Plus, it’s an interesting bit of Hollywood history, since it was one of the first movies to take a crack at the Production Code that had been in effect since 1934. Here’s an excerpt. Don’t you feel faint when the word “virgin” is uttered? Shocking, my dears, just shocking!
Fast-forward 20 years, and oh how things have changed! Breezy, directed by Clint Eastwood, is far less innocent and tame than The Moon is Blue, and yet to my knowledge it caused no great scandal upon its release. On the contrary, Eastwood’s biographer Richard Schickel believed that the sexual content of the film’s love scenes was too tame, which probably led to the movie not being a success when it came out. This in spite of nudity and some frank, if not explicit, sexuality.
Breezy is the story of a sweet-natured, free-spirited 19-year-old hippie (Kay Lenz in the title role) who meets and falls in love with a jaded middle-aged man played by William Holden.
Holden is bitterly divorced and has no interest in committing to another woman or in opening his heart to anyone again. Lenz’s Breezy, on the other hand, is all open heart, full of love and hope in spite of the sadness in her past. Against his will and better judgment, and in the face of ridicule from his friends, the fiftysomething man finds himself falling hard for the wise-beyond-her-years flower child. Here’s the trailer.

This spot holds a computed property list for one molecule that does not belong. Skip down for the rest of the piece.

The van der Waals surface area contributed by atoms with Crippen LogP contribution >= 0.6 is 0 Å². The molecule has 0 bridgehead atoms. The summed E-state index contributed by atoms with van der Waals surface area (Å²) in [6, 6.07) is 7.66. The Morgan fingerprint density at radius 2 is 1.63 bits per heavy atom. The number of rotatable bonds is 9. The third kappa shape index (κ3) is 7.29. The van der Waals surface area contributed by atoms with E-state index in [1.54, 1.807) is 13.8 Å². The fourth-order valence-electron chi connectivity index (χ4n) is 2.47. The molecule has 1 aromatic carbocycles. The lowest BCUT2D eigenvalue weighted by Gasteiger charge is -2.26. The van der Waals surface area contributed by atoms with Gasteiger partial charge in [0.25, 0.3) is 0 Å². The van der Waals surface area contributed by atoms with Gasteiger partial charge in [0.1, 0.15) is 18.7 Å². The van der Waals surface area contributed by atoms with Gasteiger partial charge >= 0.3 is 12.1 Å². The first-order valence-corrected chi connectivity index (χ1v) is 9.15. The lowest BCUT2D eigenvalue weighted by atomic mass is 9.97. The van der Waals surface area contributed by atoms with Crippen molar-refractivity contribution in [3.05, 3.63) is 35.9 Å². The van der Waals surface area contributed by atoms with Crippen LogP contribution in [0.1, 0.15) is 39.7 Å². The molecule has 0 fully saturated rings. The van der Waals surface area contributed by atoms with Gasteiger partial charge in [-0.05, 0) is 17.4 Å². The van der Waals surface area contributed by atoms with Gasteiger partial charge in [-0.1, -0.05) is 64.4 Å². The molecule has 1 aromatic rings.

Breezy is surprisingly sweet and oddly romantic in spite of the May/December (really more like February/December!) angle. Although Holden’s looks weren’t what they used to be, years of alcoholism having taken their toll, he was still a wonderful actor. It was a brave role for him to have taken on, I think, and his portrayal is touching in its vulnerability. I wasn’t sure I’d like Breezy when I first started watching it, I suppose because I feared a love story about a very young woman and a much older man might be creepy or exploitative. It didn’t strike me that way, however. I enjoyed it quite a bit.
The Moon is Blue is available from the Warner Archive and also airs on TCM now and then. Breezy is available on DVD and streams free for Amazon Prime members. Both are well worth checking out.
See you next week for more William Holden!